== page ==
One thing that many of us who are women or are part of marginalized groups know is that it’s important to feel like we have the power and choice to decide with who, when and how we want to reveal ourselves as it’s not always safe or in our own best interests to fully be ourselves. Sometimes it’s because we realize that this person is not going to understand us. And it isn’t worth the time or effort to try. There’s a real difference knowing when it is better to stay within the safety of our protective responses. Compared to not knowing or being uncertain how to open ourselves up to others. If how to be more of yourself has felt like something out of reach. We can experiment with being curious about the version of us who shows up in different situations by noticing our emotions, bodily sensations, and behavior. What are we doing when we feel excited, seen, understood, fulfilled, confident, or peaceful?
Moira Maybin 12:38 We can do the same thing with our bodies. Even though I can struggle to notice what is going on in my body. with curiosity and support to remind me to be curious, I have noticed that my stomach is a real good barometer of how I am. When I am flustered, anxious, worried, I can soon expect to feel slightly nauseous if I’m not using the strategies and activities to support myself. When I realized that this is reoccurring in some situations, then I began to be curious about what is going on. And with those that are safe to do so ask for help to figure out how we can change that dynamic. I really don’t like feeling sick to my stomach. When I look back on my life. This stomach sensitivity started when I was in third grade and began to first really struggle with my ADHD. And it’s when I stopped sucking my thumb. I love that thumb– my orthodontist didn’t. If the connection between our guts and brains interests you, I will link to a great podcast related to that and eating on my website.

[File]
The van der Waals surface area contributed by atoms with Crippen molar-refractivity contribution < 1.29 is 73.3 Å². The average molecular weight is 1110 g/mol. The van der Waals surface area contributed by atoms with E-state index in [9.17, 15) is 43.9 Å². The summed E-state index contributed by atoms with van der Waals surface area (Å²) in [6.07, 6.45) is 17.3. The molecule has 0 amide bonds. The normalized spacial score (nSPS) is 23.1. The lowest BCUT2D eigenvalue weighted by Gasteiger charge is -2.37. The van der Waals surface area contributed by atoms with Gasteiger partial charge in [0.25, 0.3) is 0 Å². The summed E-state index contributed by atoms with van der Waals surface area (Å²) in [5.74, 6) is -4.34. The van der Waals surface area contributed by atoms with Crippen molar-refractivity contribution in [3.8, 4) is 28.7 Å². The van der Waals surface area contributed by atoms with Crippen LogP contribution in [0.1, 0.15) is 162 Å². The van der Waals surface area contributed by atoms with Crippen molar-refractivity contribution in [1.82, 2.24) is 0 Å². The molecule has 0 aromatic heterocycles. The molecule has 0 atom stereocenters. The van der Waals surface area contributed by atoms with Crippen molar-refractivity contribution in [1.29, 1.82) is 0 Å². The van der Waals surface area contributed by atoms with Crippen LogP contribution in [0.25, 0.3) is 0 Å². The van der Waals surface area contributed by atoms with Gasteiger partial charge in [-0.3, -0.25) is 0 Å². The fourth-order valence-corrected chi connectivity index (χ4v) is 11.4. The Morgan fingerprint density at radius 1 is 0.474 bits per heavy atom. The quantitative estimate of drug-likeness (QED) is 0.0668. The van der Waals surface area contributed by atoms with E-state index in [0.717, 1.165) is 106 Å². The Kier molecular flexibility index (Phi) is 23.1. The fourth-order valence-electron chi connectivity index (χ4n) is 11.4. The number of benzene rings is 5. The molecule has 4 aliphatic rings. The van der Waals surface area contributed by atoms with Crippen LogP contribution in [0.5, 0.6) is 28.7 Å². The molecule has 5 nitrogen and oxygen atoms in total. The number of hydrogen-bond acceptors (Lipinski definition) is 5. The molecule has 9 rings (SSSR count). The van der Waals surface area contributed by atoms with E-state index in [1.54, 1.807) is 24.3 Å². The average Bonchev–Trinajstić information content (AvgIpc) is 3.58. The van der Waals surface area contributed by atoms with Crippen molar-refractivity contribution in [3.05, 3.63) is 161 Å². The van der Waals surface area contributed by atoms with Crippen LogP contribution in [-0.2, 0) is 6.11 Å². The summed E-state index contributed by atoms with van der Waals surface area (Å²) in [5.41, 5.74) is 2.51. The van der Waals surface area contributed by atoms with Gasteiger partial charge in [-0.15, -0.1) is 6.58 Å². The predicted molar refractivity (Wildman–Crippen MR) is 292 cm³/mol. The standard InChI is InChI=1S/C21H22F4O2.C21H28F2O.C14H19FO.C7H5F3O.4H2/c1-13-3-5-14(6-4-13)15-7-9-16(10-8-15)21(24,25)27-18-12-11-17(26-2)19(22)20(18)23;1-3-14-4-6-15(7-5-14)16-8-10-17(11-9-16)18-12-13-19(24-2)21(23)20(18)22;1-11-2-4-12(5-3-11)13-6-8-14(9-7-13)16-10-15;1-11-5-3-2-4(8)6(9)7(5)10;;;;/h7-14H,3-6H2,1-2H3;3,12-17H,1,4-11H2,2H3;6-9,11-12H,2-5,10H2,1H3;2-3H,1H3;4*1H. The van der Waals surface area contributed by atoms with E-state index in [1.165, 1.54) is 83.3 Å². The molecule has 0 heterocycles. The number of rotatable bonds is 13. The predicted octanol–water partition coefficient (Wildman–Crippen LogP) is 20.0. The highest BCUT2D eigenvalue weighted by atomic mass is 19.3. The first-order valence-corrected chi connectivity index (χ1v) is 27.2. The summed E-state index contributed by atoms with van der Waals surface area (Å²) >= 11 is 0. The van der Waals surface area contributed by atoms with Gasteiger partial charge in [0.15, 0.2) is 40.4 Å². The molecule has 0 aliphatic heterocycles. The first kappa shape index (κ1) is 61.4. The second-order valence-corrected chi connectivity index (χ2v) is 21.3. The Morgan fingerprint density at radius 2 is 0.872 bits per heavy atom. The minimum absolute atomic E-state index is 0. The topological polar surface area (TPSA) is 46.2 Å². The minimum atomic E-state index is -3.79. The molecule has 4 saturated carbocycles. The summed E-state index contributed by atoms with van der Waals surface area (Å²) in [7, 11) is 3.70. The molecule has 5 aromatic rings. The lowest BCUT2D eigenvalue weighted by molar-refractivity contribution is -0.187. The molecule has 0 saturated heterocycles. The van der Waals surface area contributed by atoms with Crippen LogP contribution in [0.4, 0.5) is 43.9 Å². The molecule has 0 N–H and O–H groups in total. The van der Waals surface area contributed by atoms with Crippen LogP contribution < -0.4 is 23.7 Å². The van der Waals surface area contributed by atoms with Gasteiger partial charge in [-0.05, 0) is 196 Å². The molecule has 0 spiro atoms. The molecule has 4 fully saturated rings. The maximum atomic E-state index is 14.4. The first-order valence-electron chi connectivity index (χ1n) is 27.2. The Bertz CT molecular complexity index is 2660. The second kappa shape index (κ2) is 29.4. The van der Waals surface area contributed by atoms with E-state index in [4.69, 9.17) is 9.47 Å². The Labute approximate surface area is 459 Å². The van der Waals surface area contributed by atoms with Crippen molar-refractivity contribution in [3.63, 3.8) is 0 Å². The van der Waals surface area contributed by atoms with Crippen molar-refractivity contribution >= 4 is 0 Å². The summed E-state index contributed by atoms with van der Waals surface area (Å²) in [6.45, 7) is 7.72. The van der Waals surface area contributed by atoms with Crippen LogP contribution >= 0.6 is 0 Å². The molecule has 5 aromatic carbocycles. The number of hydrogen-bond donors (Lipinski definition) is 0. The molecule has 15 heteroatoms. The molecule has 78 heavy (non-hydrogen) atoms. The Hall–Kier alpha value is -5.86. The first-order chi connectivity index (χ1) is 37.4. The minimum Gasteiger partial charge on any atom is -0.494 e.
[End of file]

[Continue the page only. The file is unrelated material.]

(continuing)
On the other hand, having some discomfort is important when we are trying to build and grow. It’s a fine balance and paying attention to what we are saying. Doing. Feeling and thinking can determine when discomfort means we need to explore and when we need to take care of ourselves and pivot. building and growing is something we all need in our lives. Challenge is something that makes us stronger and more resilient. Right now, I’m practicing setting boundaries and saying no, as I need to adjust to what I’ve already started in 2021. And I cannot take on any more without disrupting my developing ADHD friendly lifestyle. I can still struggle with my own recognition of myself as a good and valuable person. So, I get it if you do too. I’m continuing to try and remember not to be judgmental towards myself. And that even with mistakes and setbacks, there is growth. I also want more peace at home. This means tackling some more challenging aspects. I have realized how and where some ADHD challenges are showing up in my life that leads to conflict with loved ones and are great distress for me in a way that my regular self-care tools aren’t helping. I have regular therapy planned that I know will help me either consider new tools or perspectives as I’m stuck on what to do. I’m trying my to keep it real with myself, and find it has helped me gain clarity, peace, strength and courage, so that I’m able to face the thoughts, ideas, beliefs, and behaviors that have held me back.